Finding my Home in the Listening Space



“I’ve been listening for a year and a half.

Listening to the sounds around me that started foreign and have become familiar. Listening to how my new friends describe the happenings around me and the meaning behind the holidays we celebrate in Nepal.

I constantly gather information, storing as much as my heart and mind can hold.

I haven’t spoken a lot.  I think there are still some people who don’t realize I speak their language fairly well. I suppose I’ve gotten into the habit of just being, taking in all that is around me.

I’ve come to realize that’s not so bad a habit.

I’ve learned so much in the listening.

I’ve left room for others to share their hearts with me as I process what has been said and offer little in return save the listening. For fear of embarrassing myself in my language inadequacies, I avoid saying too much, but it turns out saying little is sometimes a gift.

It’s a gift to me, peacefully pondering all the words I’m trusted with, and quietly storing them in my heart. It’s saved me from turning conversations towards myself when they aren’t about me at all. It has allowed me to savor the sweet words, interpreted but not interrupted by my urge to punctuate the silence with quick drawn response.

It’s a gift to the speakers. They know I try to understand and take in all the meaning just to be nearer to knowing them. While often my listening is laced in a desire to learn and understand this language, the end result is the learning and knowing of another person.

Certainly that is a gift to us both.

Those who know me in my home country and in my first language may be surprised with how quiet I have become in a room full of people, how little attention I draw to myself. I still remember a high-school teacher referring to me as the girl who entered a room mouth first.

That’s not me anymore.

I’ve been freed from my big mouth to open ears. The space of listening is a home I’ve grown to love.”


 Of his own will begat he us with the word of truth, that we should be a kind of firstfruits of his creatures. Wherefore, my beloved brethren, let every man be swift to hear, slow to speak, slow to wrath:  For the wrath of man worketh not the righteousness of God (James 1:18-20).


  1. This is beautiful, and beautifully expressed. If you hadn’t mentioned it, I would never have thought it was written by someone new to the language. The lesson is so important to all of us, though. How much can be learned in silent attentiveness!

    • Your words are so kind and lovely, but I am NOT new to the English language. I have lived in Nepal for the last year and a half and am learning the Nepali language. It is, indeed, an important lesson and one I’m thankful to have learned in the challenging and tedious process of learning a foreign language. God bless.

  2. Love seeing God’s transformation at work and so beautiful it has come in learning a new language: it takes a lot of concentration, doesn’t it?! God uses every struggle for good, doesn’t He: “While often my listening is laced in a desire to learn and understand this language, the end result is the learning and knowing of another person.”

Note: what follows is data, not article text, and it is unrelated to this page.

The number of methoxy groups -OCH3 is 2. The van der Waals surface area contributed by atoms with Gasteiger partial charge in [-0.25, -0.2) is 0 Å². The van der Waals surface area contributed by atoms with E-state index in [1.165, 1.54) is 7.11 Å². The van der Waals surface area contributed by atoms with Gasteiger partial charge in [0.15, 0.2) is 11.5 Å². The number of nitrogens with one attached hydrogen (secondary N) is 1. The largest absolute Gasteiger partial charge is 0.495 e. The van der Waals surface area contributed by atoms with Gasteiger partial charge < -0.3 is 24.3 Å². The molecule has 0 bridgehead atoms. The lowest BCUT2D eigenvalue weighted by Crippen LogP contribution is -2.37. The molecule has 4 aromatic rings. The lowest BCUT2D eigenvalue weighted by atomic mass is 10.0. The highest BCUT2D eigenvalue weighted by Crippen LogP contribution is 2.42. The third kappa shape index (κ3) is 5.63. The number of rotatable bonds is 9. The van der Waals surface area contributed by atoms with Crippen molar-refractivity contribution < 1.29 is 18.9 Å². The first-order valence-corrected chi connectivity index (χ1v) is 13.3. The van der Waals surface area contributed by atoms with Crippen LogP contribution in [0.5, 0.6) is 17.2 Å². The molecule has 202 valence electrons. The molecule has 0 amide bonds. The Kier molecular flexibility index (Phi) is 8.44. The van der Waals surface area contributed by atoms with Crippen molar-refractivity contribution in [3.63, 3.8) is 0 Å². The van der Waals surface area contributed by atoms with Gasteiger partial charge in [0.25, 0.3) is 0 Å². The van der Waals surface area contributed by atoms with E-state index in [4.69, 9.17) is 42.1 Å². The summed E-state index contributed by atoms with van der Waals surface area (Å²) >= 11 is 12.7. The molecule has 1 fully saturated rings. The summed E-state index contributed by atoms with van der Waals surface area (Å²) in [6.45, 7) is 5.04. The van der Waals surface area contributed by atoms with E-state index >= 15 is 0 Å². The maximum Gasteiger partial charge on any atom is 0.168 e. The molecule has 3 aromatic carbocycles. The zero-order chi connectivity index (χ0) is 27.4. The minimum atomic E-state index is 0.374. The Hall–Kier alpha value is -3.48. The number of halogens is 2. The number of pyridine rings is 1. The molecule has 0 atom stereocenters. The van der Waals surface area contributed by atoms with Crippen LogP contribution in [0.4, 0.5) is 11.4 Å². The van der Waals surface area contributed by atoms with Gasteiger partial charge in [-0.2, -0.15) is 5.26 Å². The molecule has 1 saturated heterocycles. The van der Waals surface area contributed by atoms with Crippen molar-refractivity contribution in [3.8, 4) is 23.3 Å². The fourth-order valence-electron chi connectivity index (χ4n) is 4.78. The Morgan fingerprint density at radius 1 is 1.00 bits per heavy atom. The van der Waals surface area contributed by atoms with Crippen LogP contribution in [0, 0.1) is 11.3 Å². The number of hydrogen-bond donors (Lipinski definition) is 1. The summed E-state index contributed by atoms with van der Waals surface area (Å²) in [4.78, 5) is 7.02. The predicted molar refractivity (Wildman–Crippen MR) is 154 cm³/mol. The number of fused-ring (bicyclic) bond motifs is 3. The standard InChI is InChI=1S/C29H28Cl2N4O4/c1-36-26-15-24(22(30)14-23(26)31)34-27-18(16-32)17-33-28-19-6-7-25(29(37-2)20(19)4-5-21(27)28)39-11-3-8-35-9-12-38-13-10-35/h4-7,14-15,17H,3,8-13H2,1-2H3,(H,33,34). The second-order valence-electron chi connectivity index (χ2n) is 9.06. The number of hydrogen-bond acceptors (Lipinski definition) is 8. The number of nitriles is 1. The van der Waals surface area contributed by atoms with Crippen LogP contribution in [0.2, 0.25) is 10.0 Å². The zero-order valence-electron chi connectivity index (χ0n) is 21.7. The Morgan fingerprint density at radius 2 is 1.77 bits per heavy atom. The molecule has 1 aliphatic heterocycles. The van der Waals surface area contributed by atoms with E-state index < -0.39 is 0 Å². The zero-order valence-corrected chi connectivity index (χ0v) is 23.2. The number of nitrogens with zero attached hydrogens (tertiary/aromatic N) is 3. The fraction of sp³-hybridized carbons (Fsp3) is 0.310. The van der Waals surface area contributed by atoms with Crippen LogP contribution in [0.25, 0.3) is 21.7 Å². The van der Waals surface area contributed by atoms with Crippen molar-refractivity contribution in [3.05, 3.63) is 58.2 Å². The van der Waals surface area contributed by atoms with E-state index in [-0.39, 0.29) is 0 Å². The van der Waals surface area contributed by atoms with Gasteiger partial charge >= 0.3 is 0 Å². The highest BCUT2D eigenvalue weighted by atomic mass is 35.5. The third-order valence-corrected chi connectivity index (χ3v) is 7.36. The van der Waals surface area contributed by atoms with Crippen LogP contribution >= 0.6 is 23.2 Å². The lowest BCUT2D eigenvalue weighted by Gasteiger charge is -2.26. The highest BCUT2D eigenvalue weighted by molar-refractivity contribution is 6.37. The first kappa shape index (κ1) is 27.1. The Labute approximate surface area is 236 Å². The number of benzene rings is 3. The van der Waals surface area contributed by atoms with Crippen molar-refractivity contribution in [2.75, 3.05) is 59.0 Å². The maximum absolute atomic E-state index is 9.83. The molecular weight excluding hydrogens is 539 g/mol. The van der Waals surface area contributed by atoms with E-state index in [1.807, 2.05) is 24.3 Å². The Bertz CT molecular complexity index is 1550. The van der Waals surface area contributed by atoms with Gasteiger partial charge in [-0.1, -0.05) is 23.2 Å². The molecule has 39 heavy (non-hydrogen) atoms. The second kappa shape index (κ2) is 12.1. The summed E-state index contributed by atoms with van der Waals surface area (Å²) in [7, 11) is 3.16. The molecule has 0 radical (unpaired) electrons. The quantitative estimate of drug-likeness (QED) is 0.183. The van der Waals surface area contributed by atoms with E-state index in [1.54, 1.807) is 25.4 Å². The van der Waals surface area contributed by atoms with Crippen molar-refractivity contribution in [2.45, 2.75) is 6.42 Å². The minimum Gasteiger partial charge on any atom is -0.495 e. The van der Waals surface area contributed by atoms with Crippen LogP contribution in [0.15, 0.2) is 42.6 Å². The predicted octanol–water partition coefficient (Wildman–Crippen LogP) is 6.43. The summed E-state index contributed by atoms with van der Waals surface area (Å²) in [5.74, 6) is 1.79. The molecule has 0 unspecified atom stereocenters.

BTW I really appreciated your post about sending your daughter to preschool. Such a courageous step: but exactly what God calls us to do with our children- to release them into His safe care – and something that encourages me as a Mommy. My parents did the same with us- we attended local German-speaking kindergarten and school, when my parents were there as missionaries in the 1980s.

    • So very true! It has been one of the most challenging times of my life, mentally and spiritually, but He is working it all for my good.

      I love connecting with missionaries and grown up MKs! Thank you for sharing with me about your parents and the words of encouragement in the decision we made to send our daughter to school. Letting go is hard, as I am sure you know, but the blessings have been many.

  3. Love this: ” For fear of embarrassing myself in my language inadequacies, I avoid saying too much, but it turns out saying little is sometimes a gift.” I can completely relate to this, only my context is Afrikaans. It’s such an amazing gift to be a good listener, regardless of how we learn it. Such a good reminder.
    I love hearing your stories in Nepal! Keep them coming!
    Shauna Blaak (FMF#19 this week)

    • Thank you, Shauna! I didn’t know that you have learned Afrikaans! Very neat! I have some friends in South Africa but they are learning Xhosa. Their kids hear/learn some Afrikaans at school, however. Thanks you for coming here and reading the lessons I learn here in Nepal. See you over at your blog.

      • Yeah, I actually understand more than I can speak though. In January, we’ll have lived here for ten years already. I’d better know at least a little Afrikaans (especially since I had to help the kids study for Afrikaans exams and prepare oral presentations). 🙂 It’s been entertaining, to say the least.
        Are you learning Nepali?

        • Yes, I know that feeling well! Did your kids learn well in school? I’m amazed at how much my 4 year old understands and speaks already. I am learning Nepali. I think I’ll still stay that 10 years later, too. We are done with our formal language training but still a long way to go!

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